||Authority vested in laws, policies, governments and government officials
||Legitimation of positions and practices through the application of evaluative adjectives
||Relying on the legitimating or de-legitimating force of comparisons and contrasts
||Focusing on goals as envisaged by people, means and outcomes as something that turned out to exist in hindsight
||Narrating rewarding decisions and practices of social actors
||Narrating nonconformist and deviant decisions and practices with undesirable consequences
||Avoiding reference to the name of people, places and things and replacing with “somebody”, “some place” or even omission
||Lauding before criticizing the policy or government, expressing dissent by reposting and using emoji, claiming problems as global issues that are only shared by China
The first phase of the analysis is based on close reading and rereading of the chosen texts by two trained coders. To test their inter-coder reliability, the Cronbach's alpha is performed based on a randomly chosen sample of 30 posts. As it shows, the intercoder reliability of the five variables, authorization, moralization, rationalization, mythopoesis and de-politicization are respectively .853, .730, .754, .812, .865., which have reached acceptable levels. Then the analysis pays particular attention to the frequency of the appearance of legitimation categories of different levels at a longitudinal dimension. This is intended to answer the first and second research questions “What are the discursive strategies used to construct the legitimacy of INGOs on Chinese soil?” and “How do these strategies develop at a longitudinal dimension?”. The last stage of the analysis focuses on the differences (if any) between GP and FON on their discursive practices. An independent samples T test is performed to determine the significance of their difference level. The data analysis is performed with IBM SPSS Statistics 25.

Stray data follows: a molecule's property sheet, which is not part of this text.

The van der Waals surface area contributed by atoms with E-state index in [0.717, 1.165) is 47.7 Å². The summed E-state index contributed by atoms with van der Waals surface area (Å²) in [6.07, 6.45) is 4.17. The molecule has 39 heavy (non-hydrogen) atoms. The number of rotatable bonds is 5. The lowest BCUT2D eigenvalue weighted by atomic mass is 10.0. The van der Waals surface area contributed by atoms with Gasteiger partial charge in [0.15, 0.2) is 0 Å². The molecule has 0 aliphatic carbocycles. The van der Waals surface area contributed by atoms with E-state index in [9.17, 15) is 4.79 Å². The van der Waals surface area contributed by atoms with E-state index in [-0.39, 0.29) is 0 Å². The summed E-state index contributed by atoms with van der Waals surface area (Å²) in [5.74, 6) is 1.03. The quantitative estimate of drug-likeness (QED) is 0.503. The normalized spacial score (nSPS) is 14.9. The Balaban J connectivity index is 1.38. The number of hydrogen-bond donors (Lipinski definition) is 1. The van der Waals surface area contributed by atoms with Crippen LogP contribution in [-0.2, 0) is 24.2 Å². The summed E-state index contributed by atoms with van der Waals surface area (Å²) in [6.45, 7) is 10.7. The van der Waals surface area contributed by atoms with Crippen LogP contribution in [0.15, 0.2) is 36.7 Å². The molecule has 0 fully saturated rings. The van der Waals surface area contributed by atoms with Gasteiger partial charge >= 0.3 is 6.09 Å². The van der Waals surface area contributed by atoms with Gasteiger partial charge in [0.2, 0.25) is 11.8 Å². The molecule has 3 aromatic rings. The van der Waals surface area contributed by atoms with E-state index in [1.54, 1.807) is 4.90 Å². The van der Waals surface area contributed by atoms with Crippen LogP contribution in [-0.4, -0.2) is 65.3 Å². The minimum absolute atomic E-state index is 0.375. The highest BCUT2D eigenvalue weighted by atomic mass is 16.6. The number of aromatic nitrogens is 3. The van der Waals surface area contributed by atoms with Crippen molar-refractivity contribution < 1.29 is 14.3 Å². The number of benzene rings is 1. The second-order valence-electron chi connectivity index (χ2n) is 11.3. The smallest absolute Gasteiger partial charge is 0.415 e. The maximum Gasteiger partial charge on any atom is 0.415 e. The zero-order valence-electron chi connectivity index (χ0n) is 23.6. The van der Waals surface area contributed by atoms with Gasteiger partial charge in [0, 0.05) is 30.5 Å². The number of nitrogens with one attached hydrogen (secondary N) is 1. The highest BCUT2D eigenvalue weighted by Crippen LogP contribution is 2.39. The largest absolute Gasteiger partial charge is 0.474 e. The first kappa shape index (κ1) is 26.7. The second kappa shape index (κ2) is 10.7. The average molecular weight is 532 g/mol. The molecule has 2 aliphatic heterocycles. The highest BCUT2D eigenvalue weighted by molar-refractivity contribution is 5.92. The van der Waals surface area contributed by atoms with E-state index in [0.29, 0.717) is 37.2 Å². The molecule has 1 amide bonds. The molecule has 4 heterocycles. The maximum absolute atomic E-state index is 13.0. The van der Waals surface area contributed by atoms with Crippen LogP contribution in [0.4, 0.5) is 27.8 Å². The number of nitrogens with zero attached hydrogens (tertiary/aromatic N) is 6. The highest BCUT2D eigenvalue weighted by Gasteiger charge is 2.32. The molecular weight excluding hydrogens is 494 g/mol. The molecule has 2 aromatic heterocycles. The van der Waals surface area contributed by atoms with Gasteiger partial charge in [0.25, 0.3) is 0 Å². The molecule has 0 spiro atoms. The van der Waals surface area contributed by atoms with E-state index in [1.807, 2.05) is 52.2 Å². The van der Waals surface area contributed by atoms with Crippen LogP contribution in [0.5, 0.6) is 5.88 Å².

Authorization strategy provides a central means through which both parties lift their status by investing in widely accepted “authorities”. Moralization and rationalization strategies are more “subtle” and “smart” in that it hides attitudes and values in adjectives, verbs or others that connotes positive or negative inclination. Mythopoesis appeals to the SNS users and the wider public by calling on emotional resonance. De-politicization reveals the subtle relationship with the government and the ruling party.
Table 2 present the frequency of the legitimation strategies in GP’s and FON’s Weibo posts during three time frames: 2012 to 2014, 2015 to 2016 and 2017 to 2018. The year 2014 and 2016 are selected to be division points because 1) In 2014, China tightened the supervision and regulation on SNS, among which Weibo, China’s biggest public opinion field, suffered a heavy setback. Many sections were shut down and numerous accounts deleted. It was considered as the end of era of “opinion leaders” and “public intellectuals”. The tightened space for “free speech” has also exerted influence to NGO accounts; 2) In 2016, China’s Overseas NGO Management Law was heat discussion. It started to take its toll on INGOs operating in China before it officially took effect in January 1st of 2017. A growing political pressure has become the underlying context ever since. In the rest of the section, this study will discuss and interpret the frequencies, the emerging patterns and how they are employed for legitimation purposes in the specific Chinese socio-political context.
Table 2: Frequency of GP and FON’s legitimation strategies in numbers and percentages over time.
Bold values represent frequency of occurrence ≥20%.
A growing use of authorization by GP
There is a significant change in GP’s utilization of authorization strategy over time. Between 2012 and 2014, GP’s use of authorization strategy accounts for only 8%. Most of the time, GP appears as a “confident” and “professional” environment activist who is active in launching initiatives and proposing changes without the endorsement of the “official”. There are occasional citations of grassroots and experts, but an invest in the authority of the media and government is rarely seen. In this time period, the government often appears as an object of criticism:
• Actress Fang Hui performs in Greenpeace micro-film and calls for an acceleration in air pollution precaution and control. (GP, 2013)